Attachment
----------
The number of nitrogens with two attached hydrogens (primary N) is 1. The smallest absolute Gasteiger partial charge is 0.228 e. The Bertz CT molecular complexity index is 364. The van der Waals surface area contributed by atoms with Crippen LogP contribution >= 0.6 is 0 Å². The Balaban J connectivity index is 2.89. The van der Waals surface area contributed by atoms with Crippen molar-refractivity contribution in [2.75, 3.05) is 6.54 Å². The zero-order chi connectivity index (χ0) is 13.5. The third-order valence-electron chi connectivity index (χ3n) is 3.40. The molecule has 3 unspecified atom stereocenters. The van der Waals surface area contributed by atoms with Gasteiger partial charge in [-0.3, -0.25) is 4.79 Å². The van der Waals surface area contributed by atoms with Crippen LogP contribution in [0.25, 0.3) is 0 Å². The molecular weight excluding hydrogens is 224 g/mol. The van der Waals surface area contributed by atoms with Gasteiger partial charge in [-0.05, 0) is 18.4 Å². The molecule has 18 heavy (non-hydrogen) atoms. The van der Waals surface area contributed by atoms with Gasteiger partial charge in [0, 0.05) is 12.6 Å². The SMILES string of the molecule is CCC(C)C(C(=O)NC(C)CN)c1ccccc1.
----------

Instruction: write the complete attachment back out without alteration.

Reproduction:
The number of nitrogens with two attached hydrogens (primary N) is 1. The smallest absolute Gasteiger partial charge is 0.228 e. The Bertz CT molecular complexity index is 364. The van der Waals surface area contributed by atoms with Crippen LogP contribution >= 0.6 is 0 Å². The Balaban J connectivity index is 2.89. The van der Waals surface area contributed by atoms with Crippen molar-refractivity contribution in [2.75, 3.05) is 6.54 Å². The zero-order chi connectivity index (χ0) is 13.5. The third-order valence-electron chi connectivity index (χ3n) is 3.40. The molecule has 3 unspecified atom stereocenters. The van der Waals surface area contributed by atoms with Gasteiger partial charge in [-0.3, -0.25) is 4.79 Å². The van der Waals surface area contributed by atoms with Crippen LogP contribution in [0.25, 0.3) is 0 Å². The molecular weight excluding hydrogens is 224 g/mol. The van der Waals surface area contributed by atoms with Gasteiger partial charge in [-0.05, 0) is 18.4 Å². The molecule has 18 heavy (non-hydrogen) atoms. The van der Waals surface area contributed by atoms with Gasteiger partial charge in [0, 0.05) is 12.6 Å². The SMILES string of the molecule is CCC(C)C(C(=O)NC(C)CN)c1ccccc1.